6 oz marzipan
1 oz brandy or rum
1 T butter
lots of powdered sugar
You can proof the yeast in the milk, if you want, but I use instant yeast so I don't bother. I put all the ingredients for the dough except the dried fruit in my bread machine for 20 minutes. After 15 minutes, I put in the dried fruit so it didn't get ground to paste by the beaters.
If you don't use a bread machine, you can do the mixing by hand, just be aware that the dough is extremely sticky. Unlike normal bread dough, this will not form a neat, easily handled ball. It will have a texture more like Jiff peanut butter, but springier.
Let the dough sit until it has doubled in size. Once the dough has risen, gently deflate it a bit then flatten it out on a well oiled cookie sheet. Squish the marzipan into a shape that fits well on slightly less than half the dough, then fold the dough over and pinch it closed around the marzipan. Let it rise until it has nearly doubled in size, then pre-heat the oven to 375. Bake the stollen at 375 for 15 minutes, then turn the heat down to 300. Bake for another 30-40 minutes.
1. I used a combination of candied orange peel, dried cranberries, raisins, and dates in mine. Some people use chopped nuts, too, and some recipes call for mace or cardamom. Feel free to flavor it the way you like it, it's your cake!
2. There is no reason you have to put marzipan in it, or cover it with brandy and sugar. But I can't imagine why you wouldn't want to. (Some people prefer to make a drizzle of icing out of confectioner's sugar, which does make it less messy.) If you do go for powdered sugar and hooch, be very generous with the sugar. Most of it will tamp down into the steam from the warm cake.
3. The loaf will not get very brown. Don't worry, it's not supposed to. Stollen should be moist, not crunchy.
4. It takes a very long time for this dough to rise. The high concentrations of fat and sugar in it inhibit the action of the yeast, so you do need to be patient. This recipe took me nearly 6 hours to make.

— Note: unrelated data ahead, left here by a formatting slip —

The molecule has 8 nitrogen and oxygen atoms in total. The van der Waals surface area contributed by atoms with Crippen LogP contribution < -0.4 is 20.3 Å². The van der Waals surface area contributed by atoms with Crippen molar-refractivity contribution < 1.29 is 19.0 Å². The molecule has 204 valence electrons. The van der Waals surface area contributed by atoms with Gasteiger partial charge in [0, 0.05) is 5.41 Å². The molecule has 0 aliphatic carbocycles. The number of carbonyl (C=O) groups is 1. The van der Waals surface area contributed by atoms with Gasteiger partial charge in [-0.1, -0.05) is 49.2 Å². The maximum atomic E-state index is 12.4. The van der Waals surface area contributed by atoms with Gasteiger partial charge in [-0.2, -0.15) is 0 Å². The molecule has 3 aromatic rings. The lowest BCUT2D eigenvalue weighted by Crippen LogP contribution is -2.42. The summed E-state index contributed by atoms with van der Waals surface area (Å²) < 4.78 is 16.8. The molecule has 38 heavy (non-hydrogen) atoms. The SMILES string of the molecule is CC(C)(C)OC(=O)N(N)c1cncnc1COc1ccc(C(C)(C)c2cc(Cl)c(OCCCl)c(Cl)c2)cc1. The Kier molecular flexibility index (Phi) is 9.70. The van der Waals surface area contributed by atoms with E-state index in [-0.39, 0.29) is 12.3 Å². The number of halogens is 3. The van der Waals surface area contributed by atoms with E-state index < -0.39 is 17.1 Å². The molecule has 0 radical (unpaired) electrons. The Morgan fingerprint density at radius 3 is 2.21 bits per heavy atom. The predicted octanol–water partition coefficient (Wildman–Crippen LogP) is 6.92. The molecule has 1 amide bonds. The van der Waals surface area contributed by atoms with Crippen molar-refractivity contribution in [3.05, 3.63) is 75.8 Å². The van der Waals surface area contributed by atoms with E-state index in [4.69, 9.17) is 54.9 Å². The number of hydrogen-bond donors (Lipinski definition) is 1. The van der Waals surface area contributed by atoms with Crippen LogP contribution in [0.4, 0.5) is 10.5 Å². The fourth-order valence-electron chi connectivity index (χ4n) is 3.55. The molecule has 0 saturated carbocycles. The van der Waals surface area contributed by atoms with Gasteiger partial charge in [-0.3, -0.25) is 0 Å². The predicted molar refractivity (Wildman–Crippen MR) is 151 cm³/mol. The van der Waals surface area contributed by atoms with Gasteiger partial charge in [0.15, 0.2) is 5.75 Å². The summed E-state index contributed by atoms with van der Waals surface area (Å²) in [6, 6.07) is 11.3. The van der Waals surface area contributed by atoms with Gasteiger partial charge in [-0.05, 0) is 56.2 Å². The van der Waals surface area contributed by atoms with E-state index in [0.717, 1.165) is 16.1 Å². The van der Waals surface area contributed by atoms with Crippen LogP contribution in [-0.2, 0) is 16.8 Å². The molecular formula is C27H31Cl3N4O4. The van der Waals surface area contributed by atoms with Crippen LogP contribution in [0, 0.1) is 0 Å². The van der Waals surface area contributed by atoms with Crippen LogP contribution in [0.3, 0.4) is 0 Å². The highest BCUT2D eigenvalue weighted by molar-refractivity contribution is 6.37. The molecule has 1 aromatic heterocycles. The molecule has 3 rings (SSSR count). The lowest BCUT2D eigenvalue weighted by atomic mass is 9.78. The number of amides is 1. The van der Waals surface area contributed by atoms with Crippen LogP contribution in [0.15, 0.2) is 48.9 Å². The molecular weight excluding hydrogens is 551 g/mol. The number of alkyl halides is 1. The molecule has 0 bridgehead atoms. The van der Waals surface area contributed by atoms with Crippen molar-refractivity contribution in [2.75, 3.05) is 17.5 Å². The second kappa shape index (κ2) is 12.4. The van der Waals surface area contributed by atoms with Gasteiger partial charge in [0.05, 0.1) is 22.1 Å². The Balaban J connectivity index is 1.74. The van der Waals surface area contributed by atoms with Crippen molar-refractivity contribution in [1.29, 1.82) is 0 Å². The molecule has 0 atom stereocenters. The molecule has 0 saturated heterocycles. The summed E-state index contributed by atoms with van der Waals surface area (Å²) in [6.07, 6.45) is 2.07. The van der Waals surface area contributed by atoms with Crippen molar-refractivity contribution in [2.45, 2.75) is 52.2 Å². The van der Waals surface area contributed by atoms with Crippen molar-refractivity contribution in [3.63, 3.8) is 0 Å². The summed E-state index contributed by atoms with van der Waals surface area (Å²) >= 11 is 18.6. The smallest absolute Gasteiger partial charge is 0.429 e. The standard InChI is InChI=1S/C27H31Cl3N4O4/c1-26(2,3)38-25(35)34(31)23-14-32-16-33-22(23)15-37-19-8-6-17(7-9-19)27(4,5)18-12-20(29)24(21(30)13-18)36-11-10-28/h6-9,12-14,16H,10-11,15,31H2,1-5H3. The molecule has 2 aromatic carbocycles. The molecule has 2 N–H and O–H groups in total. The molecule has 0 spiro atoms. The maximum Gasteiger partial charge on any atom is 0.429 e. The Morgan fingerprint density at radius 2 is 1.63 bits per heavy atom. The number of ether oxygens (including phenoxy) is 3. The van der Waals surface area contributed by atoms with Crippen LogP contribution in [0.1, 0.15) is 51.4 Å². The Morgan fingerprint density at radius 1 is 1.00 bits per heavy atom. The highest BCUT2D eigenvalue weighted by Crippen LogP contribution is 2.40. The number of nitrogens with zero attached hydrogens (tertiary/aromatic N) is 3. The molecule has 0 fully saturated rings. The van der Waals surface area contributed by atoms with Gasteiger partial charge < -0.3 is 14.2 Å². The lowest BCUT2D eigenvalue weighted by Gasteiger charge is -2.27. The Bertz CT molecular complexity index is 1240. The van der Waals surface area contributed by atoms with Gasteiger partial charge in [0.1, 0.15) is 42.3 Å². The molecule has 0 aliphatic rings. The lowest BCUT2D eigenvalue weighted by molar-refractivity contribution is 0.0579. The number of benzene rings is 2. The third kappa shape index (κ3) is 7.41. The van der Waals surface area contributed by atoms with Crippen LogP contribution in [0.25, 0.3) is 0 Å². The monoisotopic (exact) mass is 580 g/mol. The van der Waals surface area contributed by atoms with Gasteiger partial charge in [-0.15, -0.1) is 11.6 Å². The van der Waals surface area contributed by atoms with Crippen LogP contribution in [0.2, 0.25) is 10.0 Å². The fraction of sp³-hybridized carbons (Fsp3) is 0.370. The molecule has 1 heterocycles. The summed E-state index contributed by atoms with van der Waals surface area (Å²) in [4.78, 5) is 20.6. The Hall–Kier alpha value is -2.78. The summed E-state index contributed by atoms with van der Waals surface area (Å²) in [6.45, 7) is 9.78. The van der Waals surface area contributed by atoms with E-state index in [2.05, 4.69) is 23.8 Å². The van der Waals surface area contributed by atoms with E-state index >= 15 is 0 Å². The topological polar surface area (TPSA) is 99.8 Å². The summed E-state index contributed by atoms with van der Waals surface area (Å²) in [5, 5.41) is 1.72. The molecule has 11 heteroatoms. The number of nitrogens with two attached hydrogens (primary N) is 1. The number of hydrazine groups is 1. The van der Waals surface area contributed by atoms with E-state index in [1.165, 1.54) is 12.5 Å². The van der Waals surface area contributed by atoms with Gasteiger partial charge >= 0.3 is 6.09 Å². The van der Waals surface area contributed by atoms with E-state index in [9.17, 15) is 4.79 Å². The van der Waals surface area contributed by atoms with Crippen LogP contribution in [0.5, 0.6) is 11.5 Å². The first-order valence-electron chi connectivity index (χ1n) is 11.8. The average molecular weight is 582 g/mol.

5. Ohmigod this is insanely delicious.
Do you remember the first time you ever encountered fruitcake? That rather horrid, soggy, mortar-like confection that never gets eaten but always turns up at christmas? Wasn't that a great disappointment? It always had those shiny red and green bits of candied fruit, and smelled alluringly boozy, and tasted like car exhaust and rubbing alcohol. I kept trying to eat it for years, hoping that one day, I would find a fruitcake that tasted as good as it looked.
My search has ended. This cake is tender and rich, delicately sweet, meltingly chewy. There is just enough fruit to make each bite a little different from the last. It has an alluringly boozy aroma all right, cuz dammnit, I put actual booze on my fruitcake. The coating of sugar compacts into a thin, ever so slightly crunchy crust that dissolves almost instantly in your mouth. Glucose euphoria.
It's round, made of dough, and has cheese melted on it to glue down the other toppings. But I think that this is still not a real pizza, which must have tomato sauce on it. And mozzarella cheese. Everything else is negotiable. But this still looks pretty appealing. I found the recipe in the paper, and it does have many of my favorite things: blue cheese, nuts, fruit. Bread.
8 oz crumbled blue cheese
a dash of cream*
a handful of arugula
pinch of minced fresh rosemary
salt & pepper
half a recipe of pizza dough
Pre-heat the oven as hot as it will get without being on broil.
Smash most of the cheese with the cream until you have a thick lumpy sauce. Keep a few crumbs for the top of the pie. Stretch out the dough and spread the sauce on it, slice the apple and arrange a layer over the sauce. Throw on a handful of arugula, the nuts, the rosemary, and the remaining bits of blue cheese. Dash on a tiny bit of salt, and a good amount of pepper. Bake for about 15 minutes.
1. *I didn't have cream, so I mixed a couple tablespoons of dry milk with about 3 tablespoons of water. It was just fine. You could use actual milk too, I guess.
2. The picture shows that I constructed my pie backwards, i.e. with the apples on top of the arugula. It was ok, but I like it when the leaves get crispy and slightly black around the edges, so I would rather have put them on the top.
3. My walnuts were raw and frozen when they went in the oven, which probably helped to keep them from burning up. Burnt arugula is ok with me, burnt nuts are not.
4. The original recipe did not call for arugula, but I think it adds something. The original also called for pre-cooking the crust a bit, which appears unnecessary and fiddly.
It may not be real pizza, but it is real tasty. The apple juices cook out and mix with the cheese to make a sweet-salty topping, the nuts are crunchy and buttery, the rosemary adds a little sharpness to balance the richness of the cheese. It's pretty good for lunch the next day, but straight out of the oven, when it's still hot, crunchy, and chewy, it is amazing.